Sightseeing on Liberty Island
Liberty Island is a small uninhabited island in New York Harbor in the United States.
The Liberty Island is the home of The Statue of Liberty.
The island has a land area of 59,558 square meters or 14,717 acres which is property of the federal government. This island is located completely within the boundaries of Jersey City, New Jersey but it built portions and docks fall under the jurisdiction of the City of New York.
This island is only accessable by ferry. Liberty Island is not part of the Ellis Island they are about one mile apart from each other. This island has a very colorful past its owners ranging from British to French to American individuals.
Liberty Island has been owned by the federal government since 1800, first military installation and now as a national landmark. This island was once surrounded by vast shellfish beds.
Liberty Island is formerly called Bedloe's Island. The name Liberty Island has been use since the early of 1900's and the name was not officially changed until 1956. This island is the home to Fort Wood, a multi-pointed star shaped battery made of granite because of this its nickname was Star Fort. The Fort was named Fort Wood after Lt. Col Eleazar Derby Wood who was killed in the Battle of Lake Erie in 1813. It later became the part of the base for the Statue of Liberty.
The island is accessible to the public only by ferry from the Battery Park in Manhattan and by ferry from Liberty State Park in New Jersey.
The Liberty Island is one of the several islands in New York Harbor near at the mouth of the Hudson River. This island offers panoramic views of New York Harbor.
This island is operated by the National Park Service and since September 11, 2001 it is guarded by around the clock patrols of the United States Park Office Marine Patrol Unit.
The name of Liberty has been used since the early of 20th century but the island was renamed in 1956. Before the construction of the Statue of Liberty the island was defended by Fort wood.
This Island of Liberty offers a numerous activities that suited for every travelers needs.
The History of the Statue of Liberty
The Statue of Liberty ("Liberty Enlightening the World") is a 225 ton and steel reinforced copper female figure, 151ft. 1 in. (46.05m) in height that facing the ocean from the Liberty Island in the New York Harbor. The right hand holds a loft torch and left hand carries a tablet upon which is inscribed; "July IV MDCCLXXVI". The Miss Liberty's shoe's length is 7.6 meters which is a US government size and the seven rays of her diadem is symbolize the seven oceans or continents. The main materials that used for the statue were copper of which 100 tons were used. The copper sheets were riveted on an iron skeleton inside the statue. There are 25 windows in lady Liberty's crown and the visitors must climb in a 354 stairs to reach the Statue of Liberty's crown or they can take an elevator. Visitors are strongly advised to wear a comfortable shoe suitable for climbing the small metal steps. There is no charge to visit the Statue of Liberty. The statue is normally open to visitors who arrive by ferry and can climb up into her crown, which is provides a board view of the New York Harbor. In the base of the statue there is a plaque located in the wall of the museum which poem that wrote of Emma Lazarus and it titled "The New Colossus".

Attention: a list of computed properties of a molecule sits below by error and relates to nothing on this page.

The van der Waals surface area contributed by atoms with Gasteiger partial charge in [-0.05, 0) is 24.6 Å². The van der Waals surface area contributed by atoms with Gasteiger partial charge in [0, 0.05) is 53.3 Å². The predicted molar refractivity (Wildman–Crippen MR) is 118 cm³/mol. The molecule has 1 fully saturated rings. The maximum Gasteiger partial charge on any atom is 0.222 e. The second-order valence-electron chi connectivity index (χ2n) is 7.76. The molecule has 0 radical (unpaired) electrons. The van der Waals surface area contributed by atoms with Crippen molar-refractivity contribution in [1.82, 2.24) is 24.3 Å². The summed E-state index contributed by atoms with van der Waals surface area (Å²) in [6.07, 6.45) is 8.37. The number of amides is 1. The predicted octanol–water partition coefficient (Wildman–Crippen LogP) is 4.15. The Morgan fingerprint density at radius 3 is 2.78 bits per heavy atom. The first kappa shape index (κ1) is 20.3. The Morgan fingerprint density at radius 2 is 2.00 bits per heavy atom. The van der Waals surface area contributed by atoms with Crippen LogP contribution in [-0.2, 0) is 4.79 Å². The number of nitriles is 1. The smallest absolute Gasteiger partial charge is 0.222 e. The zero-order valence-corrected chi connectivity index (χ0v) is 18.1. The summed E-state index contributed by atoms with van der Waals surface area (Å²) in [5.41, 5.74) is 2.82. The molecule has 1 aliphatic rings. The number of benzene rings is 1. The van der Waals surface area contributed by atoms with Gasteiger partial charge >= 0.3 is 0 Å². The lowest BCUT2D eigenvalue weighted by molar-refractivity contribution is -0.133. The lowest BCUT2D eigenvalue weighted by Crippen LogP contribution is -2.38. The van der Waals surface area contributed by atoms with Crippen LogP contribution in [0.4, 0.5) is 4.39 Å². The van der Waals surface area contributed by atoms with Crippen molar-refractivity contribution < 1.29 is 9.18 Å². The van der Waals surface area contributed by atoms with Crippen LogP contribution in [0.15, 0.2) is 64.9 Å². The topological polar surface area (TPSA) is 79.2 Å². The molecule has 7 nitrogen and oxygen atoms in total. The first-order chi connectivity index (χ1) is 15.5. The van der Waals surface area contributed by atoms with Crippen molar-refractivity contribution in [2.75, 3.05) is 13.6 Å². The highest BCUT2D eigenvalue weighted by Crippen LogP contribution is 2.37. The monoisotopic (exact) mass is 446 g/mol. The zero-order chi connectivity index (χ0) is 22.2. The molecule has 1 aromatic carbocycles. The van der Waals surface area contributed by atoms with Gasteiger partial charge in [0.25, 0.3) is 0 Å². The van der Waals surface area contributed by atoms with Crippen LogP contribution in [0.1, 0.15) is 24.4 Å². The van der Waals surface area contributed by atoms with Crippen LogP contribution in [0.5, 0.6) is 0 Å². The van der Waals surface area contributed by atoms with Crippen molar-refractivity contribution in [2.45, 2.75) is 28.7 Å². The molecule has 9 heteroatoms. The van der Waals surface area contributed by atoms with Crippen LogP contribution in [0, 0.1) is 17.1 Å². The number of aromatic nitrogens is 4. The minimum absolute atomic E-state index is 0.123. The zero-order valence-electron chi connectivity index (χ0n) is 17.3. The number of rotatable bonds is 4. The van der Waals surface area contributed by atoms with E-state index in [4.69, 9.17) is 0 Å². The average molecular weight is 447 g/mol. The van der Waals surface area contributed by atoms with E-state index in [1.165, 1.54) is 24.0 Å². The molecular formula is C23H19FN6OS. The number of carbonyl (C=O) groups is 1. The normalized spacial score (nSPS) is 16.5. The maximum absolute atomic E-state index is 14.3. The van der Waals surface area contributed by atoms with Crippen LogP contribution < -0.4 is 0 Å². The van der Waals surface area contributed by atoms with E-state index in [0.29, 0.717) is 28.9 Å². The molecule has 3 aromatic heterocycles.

The statue was designed by Frederic Auguste Bartholdi of Alsace as a gift to the United States from the people of France to memorialize the alliance of the two countries in the American Revolution and their abiding friendship. The statue was finally finished in 1884 with the help of tons workers that working ten hours days and seven days a week for nine years and the statue was presented to America on July 4. Frederic Auguste Bartholdi thought that the New York harbor was the perfect setting for his masterpiece because it was "where people get their first view of the New World." The massive steel structure that holds the Statue of Liberty was designed by Gustave Eiffel.
The Statue of Liberty was dedicated on October 28, 1886 and was designated a National Monument in 1924, and restored for her centennial on July 4, 1986, and a World Heritage Site in 1984.
This statue has become the icon of freedom and of the United States, and a symbol of welcome for all immigrants coming to America.
Today this statue was the main tourist attractions of New York and also the obligatory for all people that visiting America.
This statue is also seen on the New York State Quarter.
The total weight of the Statue was 450,000 pounds, the thickness of her waist was 35', and the new torch was covered with thin sheets of 24k.
This statue is one of the best known American landmarks.
This statue was not green from inception, it turned green due to atmospheric conditions, the main being acidic rainfall.
The torch that we see today is not the original torch of 1886. This torch was replaced during the 1984-86 restoration because the restoration was found unsuitable. The original torch was underwent major modifications in 1916 and today this torch is located in the Lady Liberty's Museum.
The statue was administered by the United States Lighthouse Board until 1901 and then by the Department of War. And since 1933 it has been maintained by the National Park Service.
The statue was closed for renovation for much of 1938. While the statue was closed from 1984 to 1986 the torch and a large part of the internal structure were replaced.